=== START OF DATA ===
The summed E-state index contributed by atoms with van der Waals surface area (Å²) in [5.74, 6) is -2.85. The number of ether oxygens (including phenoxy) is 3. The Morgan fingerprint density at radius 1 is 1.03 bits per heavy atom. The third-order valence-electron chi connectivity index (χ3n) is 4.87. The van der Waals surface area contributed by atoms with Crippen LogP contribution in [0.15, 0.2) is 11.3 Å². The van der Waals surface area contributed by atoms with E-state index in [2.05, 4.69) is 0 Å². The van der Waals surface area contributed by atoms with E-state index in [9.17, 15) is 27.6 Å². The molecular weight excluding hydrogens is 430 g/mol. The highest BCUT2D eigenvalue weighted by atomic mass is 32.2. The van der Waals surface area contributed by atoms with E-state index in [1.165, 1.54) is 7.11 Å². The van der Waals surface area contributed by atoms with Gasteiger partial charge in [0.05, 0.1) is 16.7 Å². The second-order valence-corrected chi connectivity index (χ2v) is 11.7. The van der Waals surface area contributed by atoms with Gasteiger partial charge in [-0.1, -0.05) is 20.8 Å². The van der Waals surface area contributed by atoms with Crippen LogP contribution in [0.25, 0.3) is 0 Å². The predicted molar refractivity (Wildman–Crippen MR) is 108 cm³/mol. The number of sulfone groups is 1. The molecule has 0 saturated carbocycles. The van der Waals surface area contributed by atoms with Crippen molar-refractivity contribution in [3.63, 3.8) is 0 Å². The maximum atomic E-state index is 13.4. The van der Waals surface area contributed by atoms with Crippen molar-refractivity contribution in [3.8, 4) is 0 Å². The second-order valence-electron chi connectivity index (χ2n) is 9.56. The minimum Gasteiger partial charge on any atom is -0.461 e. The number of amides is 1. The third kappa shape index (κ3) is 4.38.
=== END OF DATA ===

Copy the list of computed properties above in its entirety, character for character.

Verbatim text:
The summed E-state index contributed by atoms with van der Waals surface area (Å²) in [5.74, 6) is -2.85. The number of ether oxygens (including phenoxy) is 3. The Morgan fingerprint density at radius 1 is 1.03 bits per heavy atom. The third-order valence-electron chi connectivity index (χ3n) is 4.87. The van der Waals surface area contributed by atoms with Crippen LogP contribution in [0.15, 0.2) is 11.3 Å². The van der Waals surface area contributed by atoms with E-state index in [2.05, 4.69) is 0 Å². The van der Waals surface area contributed by atoms with E-state index in [9.17, 15) is 27.6 Å². The molecular weight excluding hydrogens is 430 g/mol. The highest BCUT2D eigenvalue weighted by atomic mass is 32.2. The van der Waals surface area contributed by atoms with E-state index in [1.165, 1.54) is 7.11 Å². The van der Waals surface area contributed by atoms with Gasteiger partial charge in [0.05, 0.1) is 16.7 Å². The second-order valence-corrected chi connectivity index (χ2v) is 11.7. The van der Waals surface area contributed by atoms with Gasteiger partial charge in [-0.1, -0.05) is 20.8 Å². The van der Waals surface area contributed by atoms with Crippen LogP contribution in [0.25, 0.3) is 0 Å². The predicted molar refractivity (Wildman–Crippen MR) is 108 cm³/mol. The number of sulfone groups is 1. The molecule has 0 saturated carbocycles. The van der Waals surface area contributed by atoms with Crippen molar-refractivity contribution in [3.63, 3.8) is 0 Å². The maximum atomic E-state index is 13.4. The van der Waals surface area contributed by atoms with Crippen molar-refractivity contribution in [3.8, 4) is 0 Å². The second-order valence-electron chi connectivity index (χ2n) is 9.56. The minimum Gasteiger partial charge on any atom is -0.461 e. The number of amides is 1. The third kappa shape index (κ3) is 4.38.